singer-songwriter-popster goes the self-released route.
BY LAVINIA JONES WRIGHT
Juliana Hatfield, the veteran music biz vixen behind Blake
Babies, Some Girls and critically lauded solo records is completely unfazed by
her most recent, and most impressive, milestone: the self-release of her tenth
full-length. Titled How to Walk Away,
the album is coming out on Hatfield’s own Ye Old Records label this August, and
it features collaborations with producer Andy Chase, Psychedelic Furs’ Richard
Butler, Nada Surf’s Matthew Caws, and Jody Porter of Fountains of Wayne. BLURT
caught up with Juliana to talk about her album, her upcoming autobiography, and
how to play a really good cover.
A tenth record is a
huge milestone. How does it feel?
Well, the number is kind of impressive, but when I was
making the record, I wasn’t thinking about that. I just feel like I’ve been
kind of doing it steadily, and it’s just…another one.
What do you think the
benefits are to self-releasing?
I guess the benefits are that I don’t have to run anything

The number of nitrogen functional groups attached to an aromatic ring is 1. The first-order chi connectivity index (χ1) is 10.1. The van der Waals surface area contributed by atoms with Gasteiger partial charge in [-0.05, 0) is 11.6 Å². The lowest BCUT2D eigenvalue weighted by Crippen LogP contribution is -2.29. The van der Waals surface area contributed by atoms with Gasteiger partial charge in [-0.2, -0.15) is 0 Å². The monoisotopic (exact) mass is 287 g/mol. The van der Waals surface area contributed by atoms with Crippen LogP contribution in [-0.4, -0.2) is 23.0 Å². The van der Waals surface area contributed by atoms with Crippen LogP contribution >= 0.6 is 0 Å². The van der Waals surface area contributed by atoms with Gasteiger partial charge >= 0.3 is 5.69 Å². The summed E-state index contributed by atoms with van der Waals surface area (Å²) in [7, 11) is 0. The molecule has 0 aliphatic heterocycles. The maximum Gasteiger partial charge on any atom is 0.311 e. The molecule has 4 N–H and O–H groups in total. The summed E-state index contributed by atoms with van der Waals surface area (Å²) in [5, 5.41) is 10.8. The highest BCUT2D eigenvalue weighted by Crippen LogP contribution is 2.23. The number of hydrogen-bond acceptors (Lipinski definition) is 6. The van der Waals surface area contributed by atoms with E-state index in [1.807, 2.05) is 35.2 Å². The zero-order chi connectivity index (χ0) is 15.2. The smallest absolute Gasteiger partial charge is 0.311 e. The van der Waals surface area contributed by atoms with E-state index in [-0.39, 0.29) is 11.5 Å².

by anyone above me. I haven’t had any bad experiences with labels, I think it’s
more that when I was working with record labels – major and independent – that
I would just feel guilty if I said no to anything.
What made you decide
to work with Andy Chase initially?
Working with Andy meant that I wanted to make a different
kind of record, because he has a really recognizable aesthetic as a producer. I
consider my sound to be kind of raw and sloppy, and his sound is more polished
and tightly arranged. I knew working with him, this album would sound different
from my other albums.
What made you feel
that the timing was right to write your autobiography?
I actually started writing it about six years ago. It was
just a goal of mine to write a book. The timing was sort of an accident, but I
think it’s good for it to come out near the album. I think the book is a way
for me to explain a lot of things that I can’t explain in my music.
Tell me your favorite
song to cover live.
“It’s Only Rock and Roll” by the Rolling Stones. I do it in
a way that’s really mournful and pretty, because I think that the lyrics of
that song are really sad and poignant, but people really overlook them. If I could stick a pen in my heart and spill
it all over the stage, would it satisfy ya? It’s all about pouring your
heart out in your music.
[Photo Courtesy Christian
Kock, via Creative Commons/Wikipedia]